Although it has a reputation for being a man’s sport, golf has also been a great sport for women. Ladies have been playing golf since it was popularized 500 years ago. In fact, Mary Queen of Scots is considered the mother of golf, and played often to release the stress of trying to claim her throne. She was once suspected of the murder of her husband because she went to play a round too soon after his untimely death.
Of course, some courses still forbid women to play, and there are some where women are allowed but may not feel totally comfortable. As an expert in planning the perfect golf adventure for men and women alike, I’ve compiled a list of the best courses for a luxury ladies’ golf getaway in Scotland.
Cruden Bay Golf Club
Designed by Old Tom Morris of St. Andrews fame, Cruden Bay’s Championship Course is a classic Scottish links that does not disappoint. Thanks to its remote location, Cruden Bay is often uncrowded, allowing players of all levels to play at their own pace. The green (forward) tees will give you about 5,300 yards — while still providing challenging bunkers and gorgeous sea views. The nearby village is also home to an extremely charming hotel, the Kilmarnock Arms, where Bram Stoker was inspired to write Dracula, thanks to a full view of the New Slains Castle.
If your ladies’ weekend goal includes golf, a spa, and a luxurious hotel, look no further than
Gleneagles. Known as “the Riviera of the Highlands”, this country estate has been a getaway for the well-heeled since 1924. They’re also hosting the 2019 Solheim Cup, which will bring added attention to the course. The PGA Centenary Course is a beautiful, challenging course, as well as a former Ryder Cup host, whose red (forward) tees offer just over 5,300 yards of play. Gleneagles offers three championship courses overall, plus two renowned 19th holes, as well as the aforementioned spa to make for a perfect getaway for the golf-loving ladies in your life.
Royal Dornoch Golf Club
A must-play natural links course in the Scottish Highlands, the Championship Course at Royal Dornoch has been known for its beauty and difficulty of play since 1616. The design of the current course is attributed to Old Tom Morris, which adds to its appeal as a traditional Scottish links course. Royal Dornoch also has a history of providing ample opportunities for women to play; the sister Struie Course was originally a 12-hole course meant just for ladies.The village of Royal Dornoch is another remote yet charming seaside town that provides a nice escape from city life. For the whisky lovers in your group, Glenmorangie Distillery is a mere four miles away, too.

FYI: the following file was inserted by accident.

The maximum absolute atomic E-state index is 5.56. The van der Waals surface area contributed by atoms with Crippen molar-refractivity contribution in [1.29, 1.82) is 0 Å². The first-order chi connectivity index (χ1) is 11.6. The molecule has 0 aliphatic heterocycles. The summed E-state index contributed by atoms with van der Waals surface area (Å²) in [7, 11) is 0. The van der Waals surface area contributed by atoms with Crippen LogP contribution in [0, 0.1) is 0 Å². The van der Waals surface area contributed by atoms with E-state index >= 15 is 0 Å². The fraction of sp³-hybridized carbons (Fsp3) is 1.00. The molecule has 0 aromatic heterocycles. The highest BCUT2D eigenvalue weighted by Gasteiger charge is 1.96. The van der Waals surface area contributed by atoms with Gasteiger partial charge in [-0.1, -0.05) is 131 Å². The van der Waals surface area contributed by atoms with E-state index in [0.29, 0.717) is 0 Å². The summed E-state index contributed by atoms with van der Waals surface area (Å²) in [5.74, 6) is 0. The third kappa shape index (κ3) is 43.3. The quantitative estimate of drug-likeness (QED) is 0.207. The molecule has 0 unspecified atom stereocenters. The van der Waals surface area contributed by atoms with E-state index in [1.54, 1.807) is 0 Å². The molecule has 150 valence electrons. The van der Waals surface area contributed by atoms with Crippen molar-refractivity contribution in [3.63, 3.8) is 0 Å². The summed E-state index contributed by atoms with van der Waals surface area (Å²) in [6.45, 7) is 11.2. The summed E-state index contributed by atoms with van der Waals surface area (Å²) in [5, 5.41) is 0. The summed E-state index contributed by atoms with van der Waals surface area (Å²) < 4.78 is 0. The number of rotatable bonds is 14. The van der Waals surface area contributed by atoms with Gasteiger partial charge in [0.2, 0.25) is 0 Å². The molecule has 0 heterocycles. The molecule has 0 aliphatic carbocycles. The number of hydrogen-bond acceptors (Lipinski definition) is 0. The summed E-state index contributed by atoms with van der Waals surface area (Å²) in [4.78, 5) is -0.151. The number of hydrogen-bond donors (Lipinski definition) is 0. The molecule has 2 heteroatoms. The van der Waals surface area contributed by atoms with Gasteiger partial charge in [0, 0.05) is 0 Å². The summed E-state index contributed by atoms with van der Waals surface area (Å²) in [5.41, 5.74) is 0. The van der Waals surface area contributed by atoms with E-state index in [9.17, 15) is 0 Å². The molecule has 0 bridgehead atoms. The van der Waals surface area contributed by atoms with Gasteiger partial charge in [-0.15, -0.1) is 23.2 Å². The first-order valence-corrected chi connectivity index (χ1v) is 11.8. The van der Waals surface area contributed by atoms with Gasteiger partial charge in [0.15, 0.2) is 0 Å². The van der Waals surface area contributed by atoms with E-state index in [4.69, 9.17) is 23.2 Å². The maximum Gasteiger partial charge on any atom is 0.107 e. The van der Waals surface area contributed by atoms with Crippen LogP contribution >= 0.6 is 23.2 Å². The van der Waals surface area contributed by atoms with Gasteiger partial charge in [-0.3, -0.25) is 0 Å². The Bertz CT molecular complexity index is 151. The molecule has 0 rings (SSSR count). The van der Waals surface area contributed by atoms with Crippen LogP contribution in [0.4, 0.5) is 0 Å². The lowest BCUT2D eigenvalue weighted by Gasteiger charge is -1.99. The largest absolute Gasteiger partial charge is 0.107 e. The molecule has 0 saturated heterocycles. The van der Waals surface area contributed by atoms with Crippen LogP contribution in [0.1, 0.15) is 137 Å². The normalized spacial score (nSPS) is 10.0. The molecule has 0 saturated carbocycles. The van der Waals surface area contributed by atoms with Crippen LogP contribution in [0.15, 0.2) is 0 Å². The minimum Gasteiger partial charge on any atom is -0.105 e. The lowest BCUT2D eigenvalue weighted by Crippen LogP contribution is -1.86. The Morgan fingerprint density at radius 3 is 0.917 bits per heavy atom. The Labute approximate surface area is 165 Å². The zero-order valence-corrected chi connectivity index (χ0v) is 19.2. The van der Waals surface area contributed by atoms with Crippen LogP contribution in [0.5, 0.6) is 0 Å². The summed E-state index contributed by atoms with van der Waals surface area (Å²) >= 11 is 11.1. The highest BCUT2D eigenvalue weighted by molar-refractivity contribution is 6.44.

Kingsbarns Golf Links
A short seven miles from St. Andrews, Kingsbarns is a memorable links course stretching along nearly two miles of North Sea coastline. The course hosted the 2017 Ricoh Women’s British Open, and provides a stunning variety regardless of your group’s overall abilities. Unlike some of the top Scottish courses, Kingsbarns doesn’t have a handicap restriction, and that plus the ease of play from the forward tees allows less experienced players a chance to play a true links course. Also, St. Andrews provides an excellent place to stay nearby for shopping, dining and luxury accommodations.
Castle Stuart Golf Links
The picturesque Castle Stuart, which gives the course its name, overlooks this Highlands links course, and the resort includes a small luxury hotel and spa. Other notable landmarks such as the Kessock Bridge, Chanonry Lighthouse, and Fort George are all visible from the seaside holes, making this the sort of course where you get your sightseeing in while teeing off. The course itself is much newer than most of the links courses in Scotland, having opened in 2009, but golf lovers will note that the course is a welcome return to golf as it was originally intended: leisurely and surrounded by nature.
Ravi Coutinho is Founder and Lead Golf Travel Expert at Worldwide Golf Adventures. Worldwide Golf Adventures is a luxury golf tour operator that arranges custom golf vacations for clients around the world.